Image: Mars Express and Beagle 2
ESA
An artist's conception shows the Mars Express orbiter, at right, ejecting the Beagle 2 lander toward Mars, days in advance of the scheduled landing.
By Space News Staff Writer
updated 12/16/2003 5:14:00 PM ET 2003-12-16T22:14:00

Ground controllers of Europe's Mars Express satellite have successfully completed a precision-pointing maneuver to prepare the satellite for Friday's planned ejection of its small Beagle 2 lander, the mission's flight director said.

Michael McKay, flight operations director at the European Space Operations Center in Darmstadt, Germany, said Mars Express was rotated and its engines briefly fired Tuesday to increase the satellite's speed as it approaches Mars as part of the maneuver.

"This is about the most accurate pointing of a satellite we have ever had to do," McKay said in a telephone interview. "It was successfully completed." Signals to and from Mars Express are delivered via a new 115-foot (35-meter) tracking antenna that the European Space Agency recently installed in New Norcia, Australia, near Perth.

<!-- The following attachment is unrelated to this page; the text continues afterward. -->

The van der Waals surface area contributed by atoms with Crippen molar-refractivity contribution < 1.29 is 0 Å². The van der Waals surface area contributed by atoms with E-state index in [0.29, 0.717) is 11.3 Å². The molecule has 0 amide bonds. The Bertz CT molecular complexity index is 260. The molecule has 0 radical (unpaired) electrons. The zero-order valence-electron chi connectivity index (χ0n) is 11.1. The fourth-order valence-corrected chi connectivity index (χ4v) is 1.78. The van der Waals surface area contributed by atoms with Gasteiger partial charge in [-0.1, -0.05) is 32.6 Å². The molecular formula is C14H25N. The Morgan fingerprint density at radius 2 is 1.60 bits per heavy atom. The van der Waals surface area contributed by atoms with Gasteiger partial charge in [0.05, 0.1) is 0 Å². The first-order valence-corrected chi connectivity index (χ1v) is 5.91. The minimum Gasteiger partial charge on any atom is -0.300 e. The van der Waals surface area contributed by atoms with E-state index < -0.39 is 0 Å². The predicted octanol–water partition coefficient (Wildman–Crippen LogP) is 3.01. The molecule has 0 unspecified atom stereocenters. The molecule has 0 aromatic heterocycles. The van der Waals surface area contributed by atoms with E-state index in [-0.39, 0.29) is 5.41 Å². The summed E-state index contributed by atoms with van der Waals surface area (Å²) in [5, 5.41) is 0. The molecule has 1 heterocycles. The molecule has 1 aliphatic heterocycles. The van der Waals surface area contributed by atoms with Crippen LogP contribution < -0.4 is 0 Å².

Mission managers have narrowed the likely Beagle 2 landing point to an area measuring almost 125 miles (200 kilometers) in width and 31 miles (50 kilometers) in length.

After Friday's ejection of Beagle 2, Mars Express will continue to follow the lander for five days before performing a breaking maneuver that will put it into a 250-mile (400-kilometer) orbit around Mars. The satellite is equipped with radar and optical cameras to study Mars' atmosphere and surface. Beagle 2 is scheduled to land on Mars on Dec. 25 to begin a six-month search for signs of past or present life on Mars.

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